Proving a statement involving the intermediate value theorem

• Aug 6th 2010, 11:27 PM
Glitch
Proving a statement involving the intermediate value theorem
The question:

Suppose that f is continuous on [0,1] and that Range(f) is a subset of [0,1]. By using g(x) = f(x) - x, prove that there is a real number c in [0,1] such that f(c) = c.

I'm not sure where to start. I know that the intermediate value theorem applies, since we're given a function g(x) which is continuous on the interval [0,1]. However, I don't know how to use this to prove that f(c) = c.

Any help would be great.
• Aug 7th 2010, 02:56 AM
Plato
What can be said about the values of \$\displaystyle g(0)~\&~g(1)?\$.

Recall that you are given \$\displaystyle 0\le f(x) \le 1\$.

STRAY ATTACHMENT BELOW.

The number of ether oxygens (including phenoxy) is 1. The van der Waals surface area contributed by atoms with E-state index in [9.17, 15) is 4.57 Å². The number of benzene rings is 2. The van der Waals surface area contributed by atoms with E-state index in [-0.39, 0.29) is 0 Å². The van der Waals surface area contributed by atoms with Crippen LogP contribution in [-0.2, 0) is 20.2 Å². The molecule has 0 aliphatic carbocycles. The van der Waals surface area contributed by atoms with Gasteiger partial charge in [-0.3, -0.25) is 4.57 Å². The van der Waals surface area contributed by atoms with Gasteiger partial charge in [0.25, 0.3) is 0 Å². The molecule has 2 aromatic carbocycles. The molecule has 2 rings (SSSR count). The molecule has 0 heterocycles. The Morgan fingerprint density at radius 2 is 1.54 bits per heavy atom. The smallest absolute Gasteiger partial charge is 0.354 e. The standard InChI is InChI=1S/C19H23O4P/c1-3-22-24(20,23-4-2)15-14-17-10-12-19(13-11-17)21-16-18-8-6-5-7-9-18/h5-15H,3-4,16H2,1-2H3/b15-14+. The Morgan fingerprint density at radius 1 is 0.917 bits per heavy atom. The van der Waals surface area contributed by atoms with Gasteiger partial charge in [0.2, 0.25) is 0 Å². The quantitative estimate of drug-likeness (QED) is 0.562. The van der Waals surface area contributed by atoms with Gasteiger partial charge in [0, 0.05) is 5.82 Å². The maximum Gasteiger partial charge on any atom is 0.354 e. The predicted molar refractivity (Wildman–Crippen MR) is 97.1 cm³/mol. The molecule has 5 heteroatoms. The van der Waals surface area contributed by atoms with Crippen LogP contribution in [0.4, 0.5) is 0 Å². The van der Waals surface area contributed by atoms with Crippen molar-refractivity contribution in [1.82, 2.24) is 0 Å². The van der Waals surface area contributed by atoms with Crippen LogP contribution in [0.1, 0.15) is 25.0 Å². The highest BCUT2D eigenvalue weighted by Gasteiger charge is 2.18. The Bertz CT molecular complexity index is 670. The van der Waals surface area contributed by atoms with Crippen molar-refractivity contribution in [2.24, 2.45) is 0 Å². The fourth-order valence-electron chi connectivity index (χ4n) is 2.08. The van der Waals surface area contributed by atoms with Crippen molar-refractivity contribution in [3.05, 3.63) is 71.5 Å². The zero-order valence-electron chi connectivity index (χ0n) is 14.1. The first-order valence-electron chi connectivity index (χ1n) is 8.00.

• Aug 7th 2010, 03:52 AM
Glitch
I'm not sure what can be said. I don't know what f(x) is, I just know part of its domain and range. I'm also not sure how we are given \$\displaystyle 0\le f(x) \le 0\$
• Aug 7th 2010, 04:15 AM
HallsofIvy
That was a typo. Plato meant to say \$\displaystyle 0\le f(x)\le 1\$. (That may be the first mistake he has ever made!)

First, if either f(0)=0 or f(1)= 1, we are done. So we can assume that f(0)> 0 and that f(1)< 1.

Let g(x)= f(x)- x as you say. Then g(0)= f(0). Is that positive or negative?

g(1)= f(1)- 1. Is that positive or negative?
• Aug 7th 2010, 05:25 AM
Glitch
g(0) would be positive, g(1) would be negative.
• Aug 7th 2010, 05:37 AM
Plato
Quote:

Originally Posted by Glitch
g(0) would be positive, g(1) would be negative.

Correct. Now what?
• Aug 7th 2010, 05:43 AM
Glitch
Hmm, I'm not sure. I feel like I'm missing something obvious here...
• Aug 7th 2010, 05:48 AM
Plato
\$\displaystyle g(0)>0~\&~g(1)<0\$.

Because \$\displaystyle g\$ is continuous apply the MVT.